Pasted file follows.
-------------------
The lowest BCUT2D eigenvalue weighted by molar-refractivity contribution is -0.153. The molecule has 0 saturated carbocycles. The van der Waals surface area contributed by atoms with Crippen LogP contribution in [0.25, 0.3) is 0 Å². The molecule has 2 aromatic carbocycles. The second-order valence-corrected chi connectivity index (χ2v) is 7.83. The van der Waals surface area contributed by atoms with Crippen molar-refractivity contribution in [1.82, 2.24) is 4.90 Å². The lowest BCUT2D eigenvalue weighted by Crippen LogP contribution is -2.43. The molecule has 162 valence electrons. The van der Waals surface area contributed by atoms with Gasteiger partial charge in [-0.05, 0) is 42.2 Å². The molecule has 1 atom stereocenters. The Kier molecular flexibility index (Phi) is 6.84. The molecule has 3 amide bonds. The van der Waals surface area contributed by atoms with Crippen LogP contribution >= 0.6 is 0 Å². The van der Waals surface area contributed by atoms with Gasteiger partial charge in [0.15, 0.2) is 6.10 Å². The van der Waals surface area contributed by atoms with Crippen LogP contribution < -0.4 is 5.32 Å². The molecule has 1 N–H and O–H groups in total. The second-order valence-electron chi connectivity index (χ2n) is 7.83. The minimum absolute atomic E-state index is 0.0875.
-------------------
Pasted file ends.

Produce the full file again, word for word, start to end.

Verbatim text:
The lowest BCUT2D eigenvalue weighted by molar-refractivity contribution is -0.153. The molecule has 0 saturated carbocycles. The van der Waals surface area contributed by atoms with Crippen LogP contribution in [0.25, 0.3) is 0 Å². The molecule has 2 aromatic carbocycles. The second-order valence-corrected chi connectivity index (χ2v) is 7.83. The van der Waals surface area contributed by atoms with Crippen molar-refractivity contribution in [1.82, 2.24) is 4.90 Å². The lowest BCUT2D eigenvalue weighted by Crippen LogP contribution is -2.43. The molecule has 162 valence electrons. The van der Waals surface area contributed by atoms with Gasteiger partial charge in [-0.05, 0) is 42.2 Å². The molecule has 1 atom stereocenters. The Kier molecular flexibility index (Phi) is 6.84. The molecule has 3 amide bonds. The van der Waals surface area contributed by atoms with Crippen LogP contribution >= 0.6 is 0 Å². The van der Waals surface area contributed by atoms with Gasteiger partial charge in [0.15, 0.2) is 6.10 Å². The van der Waals surface area contributed by atoms with Crippen LogP contribution < -0.4 is 5.32 Å². The molecule has 1 N–H and O–H groups in total. The second-order valence-electron chi connectivity index (χ2n) is 7.83. The minimum absolute atomic E-state index is 0.0875.